I think here in the UK Ruth Rendell with Wexford was the main influence for writers who followed with fine series of police procedurals. Her ability to write psychological mysteries alongside the straight police stories took her crime writing into the realms of literature. Others have tried to follow with varying success.

May 06, 2007  
Blogger Peter said...

Hvala, Uriah!

Sjowall and Wahloo will be of special interest to me because of my reading these days. One tends to assume Swedish crime novels have always come with a fair dose of social conscience. It is salutary to be reminded that this, like all things, has its origins in history.

What was the state of the British procedural before Ruth Rendell, or did such a tradition even exist? I have read, for example, that English writers were slow to come around to writing about the police because police officers were considered be too low-class to go around investigating and arresting nobles.

Dovidenja!

May 07, 2007  
Blogger Uriah Robinson said...

The golden age of the class system has not quite gone after all Elizabeth George's Inspector Lynley might be straight out of the 1920's.
Agatha Christie set the scene in writing about amateur detectives from the upper class. The Tommy and Tuppence series is a classic of the period, while being greatly inferior as crime novels to her Miss Marple and Poirot books.

Dorthy L Sayers with her Lord Peter Wimsey character and Gladys Mitchell with Mrs Bradley also created the idea that the talented amateur aristocrat could do better than the police.
I think it was Margery Allingham who first wrote about a policeman Albert Campion, but I have not read any of these and I expect he was an upper class toff.
What amused me about Rendell's Wexford series is his failure to get promotion despite so many succesful cases.

May 07, 2007  
Blogger Uriah Robinson said...

Sorry I got it wrong about Campion he was not a policeman, but lived above a police station.

May 07, 2007  
Blogger Peter said...

In re British fictional police and class, T.J. Binyon has some interesting remarks in his excellent and informative Murder Will Out: The Detective in Fiction.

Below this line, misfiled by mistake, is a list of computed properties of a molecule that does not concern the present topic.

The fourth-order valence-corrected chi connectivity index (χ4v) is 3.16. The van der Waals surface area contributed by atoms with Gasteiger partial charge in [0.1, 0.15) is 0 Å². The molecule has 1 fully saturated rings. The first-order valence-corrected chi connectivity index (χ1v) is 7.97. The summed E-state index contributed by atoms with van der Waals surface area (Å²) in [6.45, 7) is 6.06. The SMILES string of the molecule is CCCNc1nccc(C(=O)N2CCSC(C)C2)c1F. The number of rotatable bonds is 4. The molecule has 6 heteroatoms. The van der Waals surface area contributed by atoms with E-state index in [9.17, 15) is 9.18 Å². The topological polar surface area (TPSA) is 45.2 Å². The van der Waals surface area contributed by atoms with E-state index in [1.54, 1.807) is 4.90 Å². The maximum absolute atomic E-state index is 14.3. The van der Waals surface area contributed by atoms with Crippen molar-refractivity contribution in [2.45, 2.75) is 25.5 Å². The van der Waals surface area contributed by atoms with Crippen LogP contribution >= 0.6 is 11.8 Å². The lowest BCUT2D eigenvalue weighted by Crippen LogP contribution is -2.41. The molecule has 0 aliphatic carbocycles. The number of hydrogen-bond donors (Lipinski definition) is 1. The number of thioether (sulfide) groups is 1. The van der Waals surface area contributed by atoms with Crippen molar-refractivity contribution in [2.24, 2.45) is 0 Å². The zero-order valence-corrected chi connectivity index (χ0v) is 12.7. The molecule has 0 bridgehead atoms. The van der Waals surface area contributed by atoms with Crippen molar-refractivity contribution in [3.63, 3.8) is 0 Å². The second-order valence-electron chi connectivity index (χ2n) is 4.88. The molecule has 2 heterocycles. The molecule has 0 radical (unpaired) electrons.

Wexford's failure to win promotion may be a sign of Ruth Rendell's influence. Peter Lovesey's Peter Diamond is just one of many fictional detectives who either have failed to win promotion or are happier to avoid promotion because it lets them keep doing real work. I'm not sure when the first Peter Diamond book came along in relation to the popularity of Wexford.

Perhaps the police station above which Albert Campion lived had flimsy cielings, and some of the police influence leaked through.

May 08, 2007  
Blogger Uriah Robinson said...

I got mixed up with Ngaio Marsh and her Inspector Roderick Alleyn. But after the four ladies of the Golden Age, Marsh, Allingham, Sayers and Christie came four new British crime writing giants.
Reginald Hill, Colin Dexter, P.D.James and Ruth Rendell have all been put on the small screen with success, but only James and Rendell have been raised to the nobility. Baroness Rendell of Babergh and Baroness James of Holland Park have taken crime writing to new levels of respectability in our House of Lords!

May 08, 2007  
Blogger Peter said...

In an idle moment one day, I'd like to think about the golden agers and their successors and what each has added to the detective story -- to think of them not merely as revered names, but to analyze their contributions. Right now, Saayers is the only one for whom I can make even tentative guesses in that direction.

May 09, 2007